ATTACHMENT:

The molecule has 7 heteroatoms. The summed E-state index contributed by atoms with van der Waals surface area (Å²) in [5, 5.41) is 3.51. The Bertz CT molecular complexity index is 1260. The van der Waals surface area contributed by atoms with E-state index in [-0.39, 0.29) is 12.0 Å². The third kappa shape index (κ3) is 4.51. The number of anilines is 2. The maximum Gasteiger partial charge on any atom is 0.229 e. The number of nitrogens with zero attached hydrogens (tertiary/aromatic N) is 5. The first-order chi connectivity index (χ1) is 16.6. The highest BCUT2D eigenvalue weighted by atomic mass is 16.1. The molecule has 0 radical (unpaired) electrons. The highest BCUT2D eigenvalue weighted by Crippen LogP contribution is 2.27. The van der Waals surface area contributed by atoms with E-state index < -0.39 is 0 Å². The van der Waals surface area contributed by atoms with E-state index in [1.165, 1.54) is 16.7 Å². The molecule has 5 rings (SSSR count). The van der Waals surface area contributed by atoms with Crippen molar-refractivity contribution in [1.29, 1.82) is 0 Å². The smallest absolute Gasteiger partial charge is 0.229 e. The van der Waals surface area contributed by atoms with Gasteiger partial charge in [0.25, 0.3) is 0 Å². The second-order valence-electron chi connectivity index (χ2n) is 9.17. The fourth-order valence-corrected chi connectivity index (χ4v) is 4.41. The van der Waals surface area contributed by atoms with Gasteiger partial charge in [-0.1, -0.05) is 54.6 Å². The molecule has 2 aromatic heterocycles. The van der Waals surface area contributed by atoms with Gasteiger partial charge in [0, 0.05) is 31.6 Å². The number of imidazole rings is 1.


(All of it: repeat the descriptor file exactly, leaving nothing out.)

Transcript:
The molecule has 7 heteroatoms. The summed E-state index contributed by atoms with van der Waals surface area (Å²) in [5, 5.41) is 3.51. The Bertz CT molecular complexity index is 1260. The van der Waals surface area contributed by atoms with E-state index in [-0.39, 0.29) is 12.0 Å². The third kappa shape index (κ3) is 4.51. The number of anilines is 2. The maximum Gasteiger partial charge on any atom is 0.229 e. The number of nitrogens with zero attached hydrogens (tertiary/aromatic N) is 5. The first-order chi connectivity index (χ1) is 16.6. The highest BCUT2D eigenvalue weighted by atomic mass is 16.1. The molecule has 0 radical (unpaired) electrons. The highest BCUT2D eigenvalue weighted by Crippen LogP contribution is 2.27. The van der Waals surface area contributed by atoms with E-state index < -0.39 is 0 Å². The van der Waals surface area contributed by atoms with E-state index in [1.165, 1.54) is 16.7 Å². The molecule has 5 rings (SSSR count). The van der Waals surface area contributed by atoms with Crippen molar-refractivity contribution in [1.29, 1.82) is 0 Å². The smallest absolute Gasteiger partial charge is 0.229 e. The van der Waals surface area contributed by atoms with Gasteiger partial charge in [0.25, 0.3) is 0 Å². The second-order valence-electron chi connectivity index (χ2n) is 9.17. The fourth-order valence-corrected chi connectivity index (χ4v) is 4.41. The van der Waals surface area contributed by atoms with Gasteiger partial charge in [-0.1, -0.05) is 54.6 Å². The molecule has 2 aromatic heterocycles. The van der Waals surface area contributed by atoms with Gasteiger partial charge in [0, 0.05) is 31.6 Å². The number of imidazole rings is 1.